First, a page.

Myalgic encephalomyelitis/chronic fatigue syndrome


Chronic fatigue syndrome (CFS), also known as myalgic encephalomyelitis/chronic fatigue syndrome (ME/CFS) is a disorder characterized by extreme tiredness or exhaustion that does not go away with rest, and typically lasts for at least six months

Individuals experiencing ME/CFS might encounter challenges when it comes to accomplishing daily activities or even getting up from bed. The level of fatigue they experience tends to intensify after having physical or mental activity. Although the precise cause of ME/CFS remains unknown, professionals believe that a mixture of factors like infections and genetic predisposition might contribute to its development

A definitive cure for ME/CFS is currently unavailable. The approach to treatment primarily revolves around enhancing the manageability of symptoms to enhance overall quality of life. Nevertheless, it might be necessary to conduct tests in order to eliminate other medical conditions that present similar symptoms


Symptoms of CFS might differ greatly from person to person. It commonly includes

  • Severe exhaustion that has persisted for at least six months and doesn’t get better with rest or sleep 
  • Extreme fatigue following mental or physical effort 
  • Difficulty with memory, concentration, and reasoning
  • Dizziness that gets worse when one gets up from sitting or lying down
  • Unrefreshing sleep
  • Joint or muscle ache 

Other signs and symptoms may include:

  • Increased sensitivity to sound, light, odors, food, and medications
  • Headaches
  • Sore throat
  • Tender lymph nodes in the neck or armpits 
  • Vision issues 
  • Constipation, diarrhea, severe bloating, gas, and irritable bowel syndrome 
  • Fainting and weakness 
  • Anxiety, irritability, and mood changes 

If one experiences the signs and symptoms of chronic fatigue syndrome, especially if they persist for more than six months, consult a healthcare provider for proper diagnosis and treatment. Various medical conditions may resemble similar symptoms especially fatigue, ruling out other causes may be necessary.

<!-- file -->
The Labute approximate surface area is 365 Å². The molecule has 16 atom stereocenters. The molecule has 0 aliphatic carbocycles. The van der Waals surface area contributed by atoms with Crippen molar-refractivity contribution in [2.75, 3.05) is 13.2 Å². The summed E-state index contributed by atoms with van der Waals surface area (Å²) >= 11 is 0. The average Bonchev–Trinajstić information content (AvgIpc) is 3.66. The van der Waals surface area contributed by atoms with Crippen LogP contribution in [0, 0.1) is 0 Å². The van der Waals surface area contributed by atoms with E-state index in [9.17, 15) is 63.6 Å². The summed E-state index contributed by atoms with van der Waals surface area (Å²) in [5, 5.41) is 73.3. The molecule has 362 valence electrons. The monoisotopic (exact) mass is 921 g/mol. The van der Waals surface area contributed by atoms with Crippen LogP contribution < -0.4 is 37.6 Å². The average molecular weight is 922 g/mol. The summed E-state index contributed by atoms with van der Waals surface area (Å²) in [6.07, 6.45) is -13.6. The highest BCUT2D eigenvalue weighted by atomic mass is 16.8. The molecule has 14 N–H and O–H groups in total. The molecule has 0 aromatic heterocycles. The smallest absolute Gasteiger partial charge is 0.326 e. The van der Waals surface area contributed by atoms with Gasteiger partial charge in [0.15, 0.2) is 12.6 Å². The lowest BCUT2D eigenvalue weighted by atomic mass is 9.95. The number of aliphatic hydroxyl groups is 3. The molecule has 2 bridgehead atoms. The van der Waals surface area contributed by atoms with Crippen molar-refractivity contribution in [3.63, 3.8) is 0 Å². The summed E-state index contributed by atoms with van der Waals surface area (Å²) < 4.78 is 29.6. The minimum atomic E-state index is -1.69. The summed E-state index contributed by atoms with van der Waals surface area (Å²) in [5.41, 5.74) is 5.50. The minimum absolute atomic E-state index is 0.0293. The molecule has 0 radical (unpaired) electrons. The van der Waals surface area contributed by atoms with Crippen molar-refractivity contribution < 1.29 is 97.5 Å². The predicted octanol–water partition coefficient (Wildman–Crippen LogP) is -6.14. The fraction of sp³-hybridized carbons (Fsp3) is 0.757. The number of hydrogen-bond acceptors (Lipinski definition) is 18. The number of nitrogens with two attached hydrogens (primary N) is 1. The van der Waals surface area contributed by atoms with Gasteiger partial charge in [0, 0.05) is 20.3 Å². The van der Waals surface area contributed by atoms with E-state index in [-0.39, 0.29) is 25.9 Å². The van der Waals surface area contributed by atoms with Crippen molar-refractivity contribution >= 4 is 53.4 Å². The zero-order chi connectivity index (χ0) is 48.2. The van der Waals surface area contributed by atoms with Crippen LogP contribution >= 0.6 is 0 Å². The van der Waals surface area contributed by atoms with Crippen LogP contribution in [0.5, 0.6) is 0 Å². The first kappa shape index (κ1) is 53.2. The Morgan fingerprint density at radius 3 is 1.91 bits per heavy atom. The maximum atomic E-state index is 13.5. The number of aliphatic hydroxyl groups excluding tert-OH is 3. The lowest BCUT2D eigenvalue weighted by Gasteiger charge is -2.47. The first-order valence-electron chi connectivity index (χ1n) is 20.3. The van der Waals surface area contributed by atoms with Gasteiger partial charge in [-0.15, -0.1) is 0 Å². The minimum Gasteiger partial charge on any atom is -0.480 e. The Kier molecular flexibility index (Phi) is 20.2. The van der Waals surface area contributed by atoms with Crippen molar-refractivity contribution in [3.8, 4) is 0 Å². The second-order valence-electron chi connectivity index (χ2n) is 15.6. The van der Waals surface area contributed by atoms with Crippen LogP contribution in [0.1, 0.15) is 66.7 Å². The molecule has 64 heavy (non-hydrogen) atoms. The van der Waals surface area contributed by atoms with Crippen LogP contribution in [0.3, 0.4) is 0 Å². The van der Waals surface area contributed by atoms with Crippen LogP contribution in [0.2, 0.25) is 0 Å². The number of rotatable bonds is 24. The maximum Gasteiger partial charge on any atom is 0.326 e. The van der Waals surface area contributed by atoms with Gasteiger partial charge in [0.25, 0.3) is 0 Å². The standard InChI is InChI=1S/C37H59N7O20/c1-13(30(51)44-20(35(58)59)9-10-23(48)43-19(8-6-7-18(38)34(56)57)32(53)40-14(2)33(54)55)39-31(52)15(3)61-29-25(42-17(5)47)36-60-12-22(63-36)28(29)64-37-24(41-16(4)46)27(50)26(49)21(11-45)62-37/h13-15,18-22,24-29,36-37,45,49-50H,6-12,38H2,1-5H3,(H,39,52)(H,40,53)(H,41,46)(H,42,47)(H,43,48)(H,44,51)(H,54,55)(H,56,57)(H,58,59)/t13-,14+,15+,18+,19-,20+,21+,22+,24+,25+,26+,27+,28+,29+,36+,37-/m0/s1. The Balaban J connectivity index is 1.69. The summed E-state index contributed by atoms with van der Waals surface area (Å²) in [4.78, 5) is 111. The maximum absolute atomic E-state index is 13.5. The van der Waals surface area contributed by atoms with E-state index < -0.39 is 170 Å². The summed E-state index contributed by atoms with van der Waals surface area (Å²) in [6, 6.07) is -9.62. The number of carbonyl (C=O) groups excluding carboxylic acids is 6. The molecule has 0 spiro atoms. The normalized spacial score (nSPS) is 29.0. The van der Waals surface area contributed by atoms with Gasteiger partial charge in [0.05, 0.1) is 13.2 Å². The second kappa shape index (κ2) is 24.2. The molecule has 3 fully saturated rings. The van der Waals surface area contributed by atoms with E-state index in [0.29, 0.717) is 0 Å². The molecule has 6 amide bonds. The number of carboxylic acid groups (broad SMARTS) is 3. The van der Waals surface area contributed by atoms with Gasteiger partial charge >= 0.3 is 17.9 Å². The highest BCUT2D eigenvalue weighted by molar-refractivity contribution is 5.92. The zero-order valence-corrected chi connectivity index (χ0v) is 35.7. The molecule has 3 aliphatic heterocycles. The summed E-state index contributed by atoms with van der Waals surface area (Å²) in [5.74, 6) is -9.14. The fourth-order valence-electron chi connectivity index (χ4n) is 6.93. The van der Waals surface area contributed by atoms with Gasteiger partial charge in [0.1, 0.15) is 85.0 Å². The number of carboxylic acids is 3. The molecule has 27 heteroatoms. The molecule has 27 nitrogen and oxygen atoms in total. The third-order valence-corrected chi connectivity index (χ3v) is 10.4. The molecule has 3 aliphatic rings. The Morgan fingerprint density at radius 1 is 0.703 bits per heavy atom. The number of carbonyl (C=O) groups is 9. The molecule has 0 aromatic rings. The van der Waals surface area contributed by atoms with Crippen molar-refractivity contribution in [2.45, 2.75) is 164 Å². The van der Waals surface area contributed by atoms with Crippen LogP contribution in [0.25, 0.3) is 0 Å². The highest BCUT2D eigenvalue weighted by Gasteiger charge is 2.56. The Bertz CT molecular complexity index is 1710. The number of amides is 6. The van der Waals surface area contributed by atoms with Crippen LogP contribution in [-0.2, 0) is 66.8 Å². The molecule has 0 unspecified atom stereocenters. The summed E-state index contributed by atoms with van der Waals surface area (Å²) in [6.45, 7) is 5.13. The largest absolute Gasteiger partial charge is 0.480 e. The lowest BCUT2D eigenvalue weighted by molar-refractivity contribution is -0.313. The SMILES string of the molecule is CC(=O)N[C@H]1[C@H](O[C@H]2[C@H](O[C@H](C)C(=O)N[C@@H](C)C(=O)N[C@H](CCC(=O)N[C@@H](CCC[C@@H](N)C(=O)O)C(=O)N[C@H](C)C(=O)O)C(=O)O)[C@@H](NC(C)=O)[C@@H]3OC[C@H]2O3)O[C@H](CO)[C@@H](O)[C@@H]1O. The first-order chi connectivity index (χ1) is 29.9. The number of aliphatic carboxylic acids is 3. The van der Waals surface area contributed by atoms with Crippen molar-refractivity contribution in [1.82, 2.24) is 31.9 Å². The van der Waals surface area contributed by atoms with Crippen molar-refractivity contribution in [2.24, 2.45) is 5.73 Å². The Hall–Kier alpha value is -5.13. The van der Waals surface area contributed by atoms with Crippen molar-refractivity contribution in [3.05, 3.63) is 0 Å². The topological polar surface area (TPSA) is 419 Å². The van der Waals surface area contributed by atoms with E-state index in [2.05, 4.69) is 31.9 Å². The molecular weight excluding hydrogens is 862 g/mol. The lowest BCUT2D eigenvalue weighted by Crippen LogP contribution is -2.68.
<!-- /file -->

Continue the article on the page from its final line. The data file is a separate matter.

ME/CFS has no known cause. According to research, several variables may contribute to CFS, such as

  • Infections: Recovering from a bacterial or viral infection may result in ME/CFS.
  • Physical/emotional trauma: People who suffered substantial emotional strain, underwent surgery, and sustained an injury developed ME/CFS.
  • Problems with energy usage: Alterations on how the body produces and utilizes energy such as difficulty turning carbohydrates and fats into energy can lead to ME/CFS
  • Genetics: The condition might have a hereditary component. It may be passed down among family members
  • Other factors: Other possible causes include low blood pressure, stress, and immune system changes.

Risk factors

Several factors may contribute to ones risk of developing ME/CFS, such as:

  • Age: This illness can affect young children and teenagers, but it affects people between the ages of 40 and 60 far more frequently.
  • Sex: Among gender, women are more prone to acquiring the condition.
  • Other medical problems: ME/CFS may be more prone to develop in those with a history of other complicated medical conditions, such as fibromyalgia or postural orthostatic tachycardia syndrome.